Suite Life Magazine


RESTAURANTS July 12, 2016 admin

Have you ever been to a restaurant that was so outstanding you wanted to keep it all to yourself? Welcome to BLANC, a whitehot... BLANC

Have you ever been to a restaurant that was so outstanding you wanted to keep it all to yourself? Welcome to BLANC, a whitehot fine-dining star on the rise in south Fort Myers.

Owned by restaurateur Chris Whitaker and chef Jean Claude Roge, BLANC is arguably the area’s hippest new eatery, serving global cuisine in an ultra-contemporary setting. The names should sound familiar. Whitaker cofounded and owns two local Blu Sushi restaurants, while Roge is revered for his artistry as executive chef and partner at the legendary La Brasserie in Fort Myers and The Village Café on Captiva. At BLANC, their unique talents shine.

The two opened the restaurant in April in a compact space long occupied by the Oyster Shell in Cypress Square, at the corner of McGregor Boulevard and Cypress Lake Drive. Loyal patrons of the popular seafood spot aren’t likely to recognize it. They’re also not likely to miss it, after its transformation from shabby chic to super chic.

Despite BLANC’s diminutive footprint, Roge and Whitaker have created a space that belies its actual size. In addition to utilizing leather banquettes and small tables around the room’s perimeter, their streamlined layout adds bar seating around the open kitchen. A mirrored rear wall also helps to visually expand the space, as do the high, painted ceilings, stripped back to the beams and ductwork.

In keeping with the name, BLANC’s palette is primarily white. However, the use of texture, creative lighting and other decorative elements provide a number of interesting focal points. For instance, what looks like a wall of woven porcelain is actually made of recycled sugar cane stalks. There is also a living plant wall with more than 100 plants, complete with grow lights and an elaborate irrigation and drainage system to keep things green.

According to Whitaker, he and Roge had similar ideas regarding design and collaborated closely to achieve the look they envisioned for BLANC. Roge and a friend built all of the furnishings, relying almost entirely on recycled materials to craft each piece. Roge originals include the pendant lights, stainless tables, chef’s counter, wine cabinet and stainless menu holders, among other items. He also created all of the artwork. One of his most talked-about works is a large, illuminated glass gecko that anchors one end of the room.

Roge’s artistry and craftsmanship extend to BLANC’s kitchen, where he has built an impressive menu of globally- inspired cuisine. While the French connection is clear, the selections also reflect Latin, Asian and American flavors and influences. Under Roge’s meticulous direction, everything is made to order and delivered to perfection five nights a week to an elite group of appreciative patrons. In this case, “elite” refers to those who are fortunate enough to get a seat, as there are only 34 at any given time.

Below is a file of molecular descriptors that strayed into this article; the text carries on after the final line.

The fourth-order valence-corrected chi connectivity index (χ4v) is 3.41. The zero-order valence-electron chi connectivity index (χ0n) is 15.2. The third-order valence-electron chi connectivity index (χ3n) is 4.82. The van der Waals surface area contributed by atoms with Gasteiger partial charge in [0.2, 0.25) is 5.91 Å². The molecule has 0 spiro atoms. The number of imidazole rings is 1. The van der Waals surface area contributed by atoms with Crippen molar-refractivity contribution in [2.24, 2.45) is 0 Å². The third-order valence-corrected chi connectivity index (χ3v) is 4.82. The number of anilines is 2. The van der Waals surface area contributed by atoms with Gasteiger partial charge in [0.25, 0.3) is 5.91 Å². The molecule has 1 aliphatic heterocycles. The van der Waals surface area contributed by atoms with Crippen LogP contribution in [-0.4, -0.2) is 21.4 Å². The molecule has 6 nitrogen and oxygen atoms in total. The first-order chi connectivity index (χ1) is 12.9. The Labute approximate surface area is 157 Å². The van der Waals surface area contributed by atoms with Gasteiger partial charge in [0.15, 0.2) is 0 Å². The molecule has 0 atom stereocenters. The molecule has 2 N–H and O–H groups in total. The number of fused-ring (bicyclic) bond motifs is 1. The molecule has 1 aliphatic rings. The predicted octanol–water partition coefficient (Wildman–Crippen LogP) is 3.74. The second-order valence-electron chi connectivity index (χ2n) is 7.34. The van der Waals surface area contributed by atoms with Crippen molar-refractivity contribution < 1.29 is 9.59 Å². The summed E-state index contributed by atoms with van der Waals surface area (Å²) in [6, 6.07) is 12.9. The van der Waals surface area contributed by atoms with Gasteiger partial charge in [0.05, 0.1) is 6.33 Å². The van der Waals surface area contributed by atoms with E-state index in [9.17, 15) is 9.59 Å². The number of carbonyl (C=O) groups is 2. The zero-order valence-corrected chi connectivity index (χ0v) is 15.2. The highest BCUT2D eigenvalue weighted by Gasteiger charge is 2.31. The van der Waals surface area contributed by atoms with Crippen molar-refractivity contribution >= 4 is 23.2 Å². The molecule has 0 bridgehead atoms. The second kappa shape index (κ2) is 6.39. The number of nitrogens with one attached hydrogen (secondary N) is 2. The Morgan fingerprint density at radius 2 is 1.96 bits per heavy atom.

And therein lies the beauty of BLANC. Its size is ideally suited to its dining concept of sharing small plates. Just don’t call them tapas or appetizers. BLANC’s “almost entrees” are larger than that and are designed for sampling in orders of two or three at a time. What’s more, their prices are extremely reasonable, averaging around $12 per plate.

Given the number of choices, narrowing it down to just a few is a challenge. In addition to fresh fish, beef, chicken, lamb and vegetables, BLANC offers a selection of salads, soup (including French Onion) and individual desserts hand-crafted by Roge each day. Beer, wine and wine-based cocktails are also on the menu, and yes, BLANC does serve appetizers, ranging from a Charcuterie Assortment to Artichoke Fritters.

Many of the items are cooked on a Robata grill (Japanese for “fireside cooking”), which uses compressed solid oak “coals” that heat to 1,000 degrees to seal in flavor. Grilled bestsellers include Lamb Lollipops (with a roasted garlic, rosemary reduction), Grouper Tropical (sautéed red grouper with mango-pineapple salsa) and skewers of prawn, cod or octopus, among others. The Five-Spice Duroc Pork Belly and Chicken Confit are both prepared sous-vide.

Other items change frequently, depending on what’s fresh and available. Today’s Tahitian Style Salmon Ceviche Tower may be replaced by Black Grouper Tahitian Ceviche tomorrow. Inspiration is another key to Roge’s everchanging specials, which always live up to the name. On a recent weekend, he served two: a Dry Aged Duroc Pork Porterhouse with Black Cherry Demi Glace and also a Duck Breast with Mango Habanero Sauce. Accompanied by BLANC’s sautéed truffle potatoes, both were so popular that they sold out.

When dining at BLANC, it’s vital to keep an open mind or you’ll miss out on its signature sides such as the Brussel Sprouts and the Fried Red Beets. Unlike the ones we remember from childhood, these promise to please — not punish — the palate. The brussel sprouts taste almost like candy and the batterless beets are cubed, dipped in oil and flash fried, making them deliciously crispy.

Part of BLANC’s appeal is that everything looks as good as it tastes, a credit to Roge’s talent for artistic plating. It also says a lot about the hands-on coordination between the owners, wait staff and the kitchen’s many moving parts. Based on their ability to deliver an exceptional dining experience, it’s obvious that BLANC’s entire team considers each small plate a big deal.

(Blanc is open for dinner Tuesday through Saturday in Cypress Square at 13451 McGregor Boulevard in south Fort Myers. Hours: 5 pm — 10 pm. Serves “almost entree” small plates of global cuisine plus beer, wine and wine-based cocktails. Reservations strongly recommended. Phone: 239-887-3139. Website: